If you aren’t a fish fan because, well, it’s too fishy, you should give tilapia and this recipe from Hunt’s – Crispy Breaded Tilapia – a try. First of all, tilapia is very mild tasting and fairly inexpensive. I buy the big frozen packs of it at my local discount warehouse store at a terrific price. Cost wise it’s comparable to chicken rather than beef. What’s also nice about the big freezer packs is that each fish is individually wrapped so they don’t get freezer burn.
Another reason to try tilapia is that fish is low in fat and calories and a great food if you’re trying to eat healthier. While this recipe is breaded and pan fried, the “bad stuff” is done on a minimal level – a little bit of bread crumbs, a little bit of egg, and a small amount of oil. Between the antioxidants in the Hunt’s tomatoes and the healthy goodness of a lean protein like tilapia, this is the perfect dish for American Heart Month.
But before I share the recipe with you, could you take a minute to fill out a quick survey about tomatoes? Thanks!
A note about bread crumbs
If you’re gluten free, you can make your own bread crumbs from gluten free bread. Toast it, then chopped it up in a food processor or blender. Add some Italian seasoning, maybe a little salt and pepper, and voila!
Another alternative to traditional bread crumbs is panko, a Japanese style bread crumb. I was able to find an Italian version of panko at my grocery store, and you can order gluten free panko online. Comparing labels, I found that panko seemed a little more “natural” and healthy than regular Italian bread crumbs. Plus, I like the crunch that panko gives to fish dishes, so that’s what I used when I cooked up this Hunt’s Signature Recipe.
I found that this recipe creates enough sauce for twice the amount of fish, so double the amount of fish and breading ingredient. Even better, use the extra sauce on a side of heart healthy steamed vegetables or a healthy whole grain like brown rice or quinoa.
Hands On: 25 | Total: 25 | Makes: 4 servings (1 fillet with 1/2 cup sauce each)
- 1/3 cup grated Parmesan cheese
- 1/4 cup Italian-style bread crumbs
- 1 egg, beaten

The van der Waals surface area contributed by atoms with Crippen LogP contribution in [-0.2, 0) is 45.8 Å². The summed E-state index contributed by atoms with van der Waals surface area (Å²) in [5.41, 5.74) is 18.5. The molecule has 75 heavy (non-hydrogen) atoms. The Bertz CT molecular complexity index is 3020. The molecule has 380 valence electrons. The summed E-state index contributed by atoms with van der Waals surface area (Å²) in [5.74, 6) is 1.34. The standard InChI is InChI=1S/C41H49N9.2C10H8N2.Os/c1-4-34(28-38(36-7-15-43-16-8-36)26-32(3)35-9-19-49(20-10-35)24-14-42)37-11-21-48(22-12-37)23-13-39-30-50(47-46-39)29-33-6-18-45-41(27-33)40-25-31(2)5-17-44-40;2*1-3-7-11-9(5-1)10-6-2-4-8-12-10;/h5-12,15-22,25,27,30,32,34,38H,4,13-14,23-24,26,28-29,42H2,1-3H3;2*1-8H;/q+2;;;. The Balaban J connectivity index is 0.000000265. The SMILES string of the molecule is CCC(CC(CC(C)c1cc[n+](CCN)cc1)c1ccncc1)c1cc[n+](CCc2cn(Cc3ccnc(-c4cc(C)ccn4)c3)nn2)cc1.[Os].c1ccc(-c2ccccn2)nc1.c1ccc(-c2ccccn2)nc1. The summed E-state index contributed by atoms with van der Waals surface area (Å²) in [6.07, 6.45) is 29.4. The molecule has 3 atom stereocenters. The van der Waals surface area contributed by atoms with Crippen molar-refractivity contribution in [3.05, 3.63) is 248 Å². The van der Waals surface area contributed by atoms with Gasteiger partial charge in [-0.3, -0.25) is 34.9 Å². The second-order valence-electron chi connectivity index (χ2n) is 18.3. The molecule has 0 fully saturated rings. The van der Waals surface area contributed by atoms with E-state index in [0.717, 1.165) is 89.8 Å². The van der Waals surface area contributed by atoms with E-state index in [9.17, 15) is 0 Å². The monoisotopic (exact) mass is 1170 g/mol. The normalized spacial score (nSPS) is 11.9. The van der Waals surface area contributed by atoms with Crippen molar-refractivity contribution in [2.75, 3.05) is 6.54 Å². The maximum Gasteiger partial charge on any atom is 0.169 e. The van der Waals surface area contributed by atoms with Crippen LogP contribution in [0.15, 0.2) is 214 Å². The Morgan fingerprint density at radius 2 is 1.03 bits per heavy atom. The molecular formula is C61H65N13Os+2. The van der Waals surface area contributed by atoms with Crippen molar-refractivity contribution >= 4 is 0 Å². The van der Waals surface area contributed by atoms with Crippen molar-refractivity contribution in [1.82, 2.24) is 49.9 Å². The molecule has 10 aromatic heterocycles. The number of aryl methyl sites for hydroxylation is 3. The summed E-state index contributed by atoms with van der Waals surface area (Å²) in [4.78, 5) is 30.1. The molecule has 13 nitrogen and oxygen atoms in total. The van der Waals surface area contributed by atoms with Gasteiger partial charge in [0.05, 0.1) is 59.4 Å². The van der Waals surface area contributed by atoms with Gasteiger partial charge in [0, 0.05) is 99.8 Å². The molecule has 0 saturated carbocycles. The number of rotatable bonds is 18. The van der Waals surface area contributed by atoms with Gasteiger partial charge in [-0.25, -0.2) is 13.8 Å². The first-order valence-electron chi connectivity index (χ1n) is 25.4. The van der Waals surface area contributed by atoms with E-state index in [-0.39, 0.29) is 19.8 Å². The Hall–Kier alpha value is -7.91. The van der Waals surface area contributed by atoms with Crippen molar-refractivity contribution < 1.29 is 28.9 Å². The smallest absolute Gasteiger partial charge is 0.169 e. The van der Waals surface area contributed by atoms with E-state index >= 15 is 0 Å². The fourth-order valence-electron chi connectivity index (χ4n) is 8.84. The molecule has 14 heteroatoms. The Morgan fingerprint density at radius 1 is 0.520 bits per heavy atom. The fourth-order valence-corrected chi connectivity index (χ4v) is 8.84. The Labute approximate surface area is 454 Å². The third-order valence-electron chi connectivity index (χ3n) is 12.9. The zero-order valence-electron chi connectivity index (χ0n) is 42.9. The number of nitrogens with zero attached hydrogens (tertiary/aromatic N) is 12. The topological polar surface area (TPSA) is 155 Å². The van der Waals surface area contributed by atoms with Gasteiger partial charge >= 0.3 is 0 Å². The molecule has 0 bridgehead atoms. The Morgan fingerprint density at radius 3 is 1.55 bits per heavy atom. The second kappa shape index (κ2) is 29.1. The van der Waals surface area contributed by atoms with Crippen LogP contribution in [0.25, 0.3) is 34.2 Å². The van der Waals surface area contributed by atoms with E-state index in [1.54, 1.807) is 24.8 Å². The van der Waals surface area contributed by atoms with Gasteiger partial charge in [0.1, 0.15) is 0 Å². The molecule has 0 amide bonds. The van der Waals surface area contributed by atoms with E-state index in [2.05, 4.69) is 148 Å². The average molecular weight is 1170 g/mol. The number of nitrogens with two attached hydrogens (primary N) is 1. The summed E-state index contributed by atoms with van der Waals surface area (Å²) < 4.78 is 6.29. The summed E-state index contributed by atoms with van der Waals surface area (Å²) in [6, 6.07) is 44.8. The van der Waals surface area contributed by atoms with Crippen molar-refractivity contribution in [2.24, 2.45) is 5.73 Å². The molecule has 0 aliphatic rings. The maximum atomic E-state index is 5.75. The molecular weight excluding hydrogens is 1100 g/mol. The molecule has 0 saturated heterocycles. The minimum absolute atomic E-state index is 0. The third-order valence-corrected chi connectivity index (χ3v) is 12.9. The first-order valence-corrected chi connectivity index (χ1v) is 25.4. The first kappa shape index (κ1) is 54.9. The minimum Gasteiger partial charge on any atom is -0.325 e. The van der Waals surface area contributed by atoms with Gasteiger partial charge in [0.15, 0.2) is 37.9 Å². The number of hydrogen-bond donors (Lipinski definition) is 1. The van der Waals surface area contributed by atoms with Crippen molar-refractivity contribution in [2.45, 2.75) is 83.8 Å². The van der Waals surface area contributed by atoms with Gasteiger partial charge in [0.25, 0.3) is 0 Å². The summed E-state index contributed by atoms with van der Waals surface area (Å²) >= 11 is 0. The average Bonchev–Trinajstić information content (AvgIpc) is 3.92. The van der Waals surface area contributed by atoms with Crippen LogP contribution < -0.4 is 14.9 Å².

- 3 tablespoons olive oil, divided
- 1 cup chopped yellow onion
- 1 can (14.5 ounces each) Hunt's® Diced Tomatoes with Basil, Garlic and Oregano, undrained
1 can (8 ounces each) Hunt's® Tomato Sauce
- 2 tablespoons balsamic vinegar
- 4 tilapia fillets, thawed if frozen (4 fillets = 1 pound)
- 1/4 teaspoon salt
- 1/4 teaspoon ground black pepper
- Combine cheese and bread crumbs in shallow dish; set aside. Place egg in another shallow dish; set aside.
- Heat 1 tablespoon oil in medium saucepan over medium-high heat. Add onion; cook 3 to 4 minutes or until tender. Add undrained tomatoes, sauce and vinegar. Bring to a boil; reduce heat and simmer 10 minutes, stirring occasionally.
- Meanwhile, sprinkle fish with salt and pepper. Heat remaining 2 tablespoons oil in 12-inch nonstick skillet over medium-high heat. Dip each fillet in egg, coating both sides. Coat with cheese mixture; place in skillet.
- Cook 2 to 3 minutes on each side or until fish flakes easily with fork (145°F).
- Serve tomato mixture over fish.
- Calories 315
- Total Fat 15 g
- Saturated Fat 3 g
- Cholesterol 82 mg
- Sodium 982 mg
- Carbohydrate 18 g
- Dietary Fiber 3 g
- Sugars 8 g
- Protein 26 g
Percent Daily Values: Vitamin A 12%; Vitamin C 26%; Calcium 12%; Iron 11% (Percent Daily Values are based on a 2,000 calorie diet.)
Remember, Hunt's diced, whole, stewed, and crushed tomatoes are naturally peeled with steam – FlashSteamed – not with chemicals like some other brands use. Plus, they add no artificial preservatives in the process. So you can feel good about using 100% natural Hunt's tomatoes in your recipes.
Disclosure: I’ve been compensated by Hunt’s for my time and efforts on their behalf. All opinions and experiences are my own.